City of Yes–Zoning for Economic Opportunity

On Wednesday, January 24, the City Planning Commission will have the Mayor’s City of Yes (COY) Zoning for Economic Opportunity (ZEO) on its agenda for review. This meeting is open to the public and we will be testifying. We encourage any businesses that are interested to do so as well. 

The full agenda is available here. Page 2 has instructions for how to attend in person, virtually, or by phone. The virtual option will have instructions for testimony here one hour prior to the meeting. 

We wanted to share the general overview of Evergreen’s testimony and thinking on this proposal. The COY ZEO effort is much-needed, as our zoning code hasn’t been comprehensively updated in decades and often creates obstacles that stand in the way of business and job growth. The Department of City Planning (DCP) has been presenting the material as a series of 18 proposals (you can find a detailed breakdown of them in the second half of this document), and we believe that many of them would have a positive effect on making things easier and more conducive for economic growth. We are also quite pleased that there is no plan to add residential uses to the Industrial Business Zones (IBZs), which are the heart of our manufacturing communities throughout the city. However, we also have recommendations for changes to parts of the plan that likely would have negative impacts on M-zones, particularly IBZs, and the manufacturing businesses within them. 

The most significant changes to the M-zones are found in Proposal 18, “Create new kinds of zoning districts for future job hubs” of the COY ZEO framework, which will establish three new districts: M3A “Core” districts, M2A “Transition” districts, and M1A “Growth” districts. The undeniable benefit is that in all of these new districts, manufacturing uses will gain density in the form of increased Floor Area Ratio (FAR, defined here).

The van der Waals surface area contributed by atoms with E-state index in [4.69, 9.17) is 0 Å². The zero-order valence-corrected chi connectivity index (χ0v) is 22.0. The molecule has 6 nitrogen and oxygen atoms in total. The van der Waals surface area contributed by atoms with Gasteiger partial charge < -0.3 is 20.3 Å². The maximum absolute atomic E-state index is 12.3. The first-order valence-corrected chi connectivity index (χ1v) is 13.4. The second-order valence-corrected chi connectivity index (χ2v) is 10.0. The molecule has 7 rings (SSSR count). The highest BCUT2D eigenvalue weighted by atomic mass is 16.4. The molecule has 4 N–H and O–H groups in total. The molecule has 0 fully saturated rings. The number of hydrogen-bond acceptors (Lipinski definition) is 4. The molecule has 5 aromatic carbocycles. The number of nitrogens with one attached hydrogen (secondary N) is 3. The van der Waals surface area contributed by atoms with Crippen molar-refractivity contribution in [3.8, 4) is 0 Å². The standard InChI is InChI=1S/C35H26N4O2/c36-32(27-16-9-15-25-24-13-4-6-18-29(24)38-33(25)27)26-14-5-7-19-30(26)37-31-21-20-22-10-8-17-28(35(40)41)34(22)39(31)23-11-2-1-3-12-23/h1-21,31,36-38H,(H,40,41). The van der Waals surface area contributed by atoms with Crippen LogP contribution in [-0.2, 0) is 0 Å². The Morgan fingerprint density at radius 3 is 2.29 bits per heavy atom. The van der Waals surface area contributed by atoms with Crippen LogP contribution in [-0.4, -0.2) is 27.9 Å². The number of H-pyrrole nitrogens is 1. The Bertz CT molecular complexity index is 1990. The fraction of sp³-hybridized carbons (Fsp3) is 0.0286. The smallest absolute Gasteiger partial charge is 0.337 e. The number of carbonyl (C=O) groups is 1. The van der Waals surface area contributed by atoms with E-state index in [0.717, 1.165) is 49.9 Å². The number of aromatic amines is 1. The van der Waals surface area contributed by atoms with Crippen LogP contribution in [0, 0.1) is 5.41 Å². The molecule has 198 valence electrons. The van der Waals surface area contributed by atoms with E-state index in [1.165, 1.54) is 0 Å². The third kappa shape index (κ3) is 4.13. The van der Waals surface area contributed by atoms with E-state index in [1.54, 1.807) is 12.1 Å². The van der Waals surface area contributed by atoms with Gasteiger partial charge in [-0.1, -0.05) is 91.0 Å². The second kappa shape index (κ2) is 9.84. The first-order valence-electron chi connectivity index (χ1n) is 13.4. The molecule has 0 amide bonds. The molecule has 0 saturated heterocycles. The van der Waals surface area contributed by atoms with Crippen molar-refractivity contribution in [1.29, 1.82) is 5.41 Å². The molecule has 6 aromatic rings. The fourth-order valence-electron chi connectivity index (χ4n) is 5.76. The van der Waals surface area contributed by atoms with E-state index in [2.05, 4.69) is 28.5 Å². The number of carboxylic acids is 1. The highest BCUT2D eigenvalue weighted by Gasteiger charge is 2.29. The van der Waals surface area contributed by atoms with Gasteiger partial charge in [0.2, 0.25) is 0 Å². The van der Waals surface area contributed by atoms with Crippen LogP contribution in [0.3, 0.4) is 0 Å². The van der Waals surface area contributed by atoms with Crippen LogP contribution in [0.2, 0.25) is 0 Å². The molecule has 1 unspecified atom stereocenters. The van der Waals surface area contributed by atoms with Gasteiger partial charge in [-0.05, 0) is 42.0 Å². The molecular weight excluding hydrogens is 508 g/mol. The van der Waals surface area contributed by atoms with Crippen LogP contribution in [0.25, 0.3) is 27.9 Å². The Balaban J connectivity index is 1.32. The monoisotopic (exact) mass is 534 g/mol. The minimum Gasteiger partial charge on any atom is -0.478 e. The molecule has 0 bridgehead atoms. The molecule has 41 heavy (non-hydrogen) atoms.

In M3A Core, we would like the non-industrial uses that are not compatible in a Core Manufacturing District to be limited to 10,000 square feet rather than 1.0 FAR. The Core should be a protected area for manufacturing businesses, which have so few as-of-right options on where to locate. The infringement of non-compatible uses has an effect of driving up land costs and making it more difficult to conduct business operations. 

In M2A Transition, we would like to see the density bonus applied with retention/creation of at least 1.0 FAR of manufacturing use, making it more of a requirement than an option to have manufacturing in these areas.

In M1A Growth, we would like to see a stronger incentive applied to be at least 1.0 of manufacturing added to any project seeking bonus density.

In all three of these areas, we strongly recommend the establishment of oversight mechanisms to ensure the uses are what they are supposed to be, and that whenever they are industrial they are actually feasible for industrial activity – meaning they have proper ceiling height, floor loads, and so forth.

It is important to note that none of these districts would be mapped as part of this effort if COY ZEO is passed by City Council at the end of this ULURP process. That would be done through neighborhood planning initiatives and private rezoning applications.

Additionally, we are supportive of the following other proposals in COY ZEO:

  • Proposal 3 to allow more opportunities for small-scale production, 
  • Proposal 4 to update loading requirements, 
  • Proposal 6 to update the zoning code and its use categories and parking regulations, and 
  • Proposal 17 to allow more waivers on bulking requirements to increase in-place growth. 

We believe that the following proposals have the potential to relieve pressure on M-zones and support them in concept: 

  • Proposal 5 on expanded commercial activity on upper floors,
  • Proposal 8 on updated rules for life science facilities,  
  • Proposal 9 on updated rules for nightlife,
  • Proposal 10 on updated rules for amusements, and 
  • Proposal 14 on more opportunities for micro-distribution

We have been advocating for our recommendations over the past several months in frequent conversations with DCP and City Council, at meetings of Community Board 1, Community Board 4, and the Brooklyn Borough President, and in conjunction with our partners in office and on the Industrial Jobs Coalition. We will continue to advocate for our community and strive to make sure the best version of this plan possible gets passed.

If you would like to learn more or have any questions, please contact Stephen Fabian at

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